Booker Talks Gun Violence, Trump Rhetoric in Philly Speech
PHILADELPHIA- Hours after delivering a speech at Mother Emanuel AME Church in Charleston, SC about the dangers of white nationalism and gun violence, Sen. Cory Booker (D-NJ) called for healing and focusing on an election he believes will define the culture of the country in his first campaign appearance in Pennsylvania.
“We have to really look at ourselves in the mirror,” Booker said Wednesday evening at the Fillmore in Philadelphia. “We have to understand that this is going to be an election that defines our culture. And not just by what they do or he does, but by how we act and how we treat one another.”
The focus of elected officials and presidential hopefuls alike has been shifted towards addressing gun violence and white nationalism after a weekend in which mass shootings in Texas and Ohio resulted in 31 people dying. Booker released his own plan to “end the gun violence epidemic” in May and re-upped his calls for stricter gun laws in the wake of the two mass shootings last weekend.
Although the 2020 Democratic presidential hopeful didn’t delve deep into his policy positions on Wednesday evening, he often talked about the effects of gun violence in different communities in the nation, including the city of Newark, NJ where he resides, and said he’s running for President to heal the soul of the country.
“This is a time of hurt in this country,” Booker said.
“I was very clear from the day that I launched my campaign on February 1st that I’m not just running because of my policy plans and my ideas, that is really important,” Booker said. “But I’m running really because I’m worried about the soul of our nation.”
The larger focus of Booker’s address was to combat Trump’s rhetoric, who he accused of engaging in “moral vandalism” and “using the same words that white supremacists are now using.”
“We are not going to beat Donald Trump by taking on his tactics, using his terms and fighting on his turf,” Booker said. “That’s not how you beat demagoguery. That’s not how you beat hate.”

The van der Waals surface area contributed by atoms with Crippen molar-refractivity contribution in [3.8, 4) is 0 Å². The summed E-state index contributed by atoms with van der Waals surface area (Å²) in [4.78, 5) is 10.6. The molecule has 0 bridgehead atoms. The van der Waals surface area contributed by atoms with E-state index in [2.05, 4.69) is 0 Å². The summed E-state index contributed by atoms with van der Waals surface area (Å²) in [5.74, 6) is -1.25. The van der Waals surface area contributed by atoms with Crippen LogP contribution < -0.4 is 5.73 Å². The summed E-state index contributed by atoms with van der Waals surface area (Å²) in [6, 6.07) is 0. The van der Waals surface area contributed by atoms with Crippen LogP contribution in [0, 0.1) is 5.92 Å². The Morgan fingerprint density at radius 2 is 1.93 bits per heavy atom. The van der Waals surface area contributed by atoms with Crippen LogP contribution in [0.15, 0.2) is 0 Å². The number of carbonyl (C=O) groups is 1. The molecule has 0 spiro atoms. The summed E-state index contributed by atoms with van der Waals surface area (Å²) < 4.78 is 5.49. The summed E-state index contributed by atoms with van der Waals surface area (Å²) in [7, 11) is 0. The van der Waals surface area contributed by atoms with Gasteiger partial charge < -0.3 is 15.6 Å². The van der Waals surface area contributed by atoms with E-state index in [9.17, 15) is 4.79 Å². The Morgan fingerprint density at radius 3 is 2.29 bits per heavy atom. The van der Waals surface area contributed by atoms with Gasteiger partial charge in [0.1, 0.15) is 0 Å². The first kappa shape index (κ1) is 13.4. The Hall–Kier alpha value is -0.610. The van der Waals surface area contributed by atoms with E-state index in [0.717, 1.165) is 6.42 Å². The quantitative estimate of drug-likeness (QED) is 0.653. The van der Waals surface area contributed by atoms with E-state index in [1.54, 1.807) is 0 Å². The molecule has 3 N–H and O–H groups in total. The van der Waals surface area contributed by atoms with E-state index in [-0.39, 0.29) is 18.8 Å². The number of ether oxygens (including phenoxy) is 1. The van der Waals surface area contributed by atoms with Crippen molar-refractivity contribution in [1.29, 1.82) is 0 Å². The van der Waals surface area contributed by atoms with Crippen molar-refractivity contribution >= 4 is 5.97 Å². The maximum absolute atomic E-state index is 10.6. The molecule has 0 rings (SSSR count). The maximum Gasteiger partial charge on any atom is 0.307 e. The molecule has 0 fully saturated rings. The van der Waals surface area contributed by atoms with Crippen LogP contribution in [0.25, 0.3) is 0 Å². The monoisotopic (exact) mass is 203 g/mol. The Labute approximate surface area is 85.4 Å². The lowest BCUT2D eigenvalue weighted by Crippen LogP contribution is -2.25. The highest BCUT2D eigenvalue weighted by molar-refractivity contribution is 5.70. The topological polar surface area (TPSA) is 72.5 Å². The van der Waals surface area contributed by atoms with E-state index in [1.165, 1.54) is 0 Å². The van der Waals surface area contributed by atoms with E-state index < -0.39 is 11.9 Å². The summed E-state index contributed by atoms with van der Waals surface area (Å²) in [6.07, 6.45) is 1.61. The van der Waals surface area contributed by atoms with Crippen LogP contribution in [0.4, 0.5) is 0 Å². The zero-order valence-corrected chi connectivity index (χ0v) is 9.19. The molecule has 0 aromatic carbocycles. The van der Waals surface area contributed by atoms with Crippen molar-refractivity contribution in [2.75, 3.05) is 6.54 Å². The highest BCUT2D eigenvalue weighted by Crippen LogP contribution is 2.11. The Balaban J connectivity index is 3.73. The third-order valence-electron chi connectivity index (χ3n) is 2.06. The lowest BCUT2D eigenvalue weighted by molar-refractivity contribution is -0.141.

Although he was critical of Trump using the words “infestation” and “invasion” to describe the condition of some inner cities and undocumented immigrants, Booker said he is a symptom of a larger problem that needs to be addressed in the 2020 election.
“I want to tell you right now, it’s not about him. I want to be very clear. This election is not a referendum on one guy and one office,” Booker said. “This election is a referendum on who we are and who we must be to each other.”
The jockeying for Pennsylvania is well underway for the large Democratic field. Booker became the eighth presidential candidate to make a public appearance in the state, according to the Philadelphia Inquirer’s Jonathan Tamari.
Booker, who has polled in 7th and 8th in the crowded field in the state according to polls from Emerson College in late March and Morning Call/Muhlenberg College in April, was critical of Democrats for only focusing on defeating Trump and believes the party needs to aim for more ambitious goals.
“I get confused by my party sometimes,” Booker said. “We poll Democrats, you know what their number one issue is? We just want somebody who can beat Donald Trump. And I’m like we gotta have some bigger aspirations than that.”
“Don’t get me wrong, we have to beat Donald Trump, but beating Donald Trump is the floor, not the ceiling,” he continued. “Beating Donald Trump gets us out of the valley, it doesn’t get us to the mountain top.”
He pleaded with Democrats to not let Trump define their ideas, but create solutions for issues like climate change, healthcare, education, and more.
Booker said the road ahead was not going to be easy, but called on Americans to “stay faithful.”
PoliticsPA is seeking comment from the Pennsylvania GOP on Booker’s rally.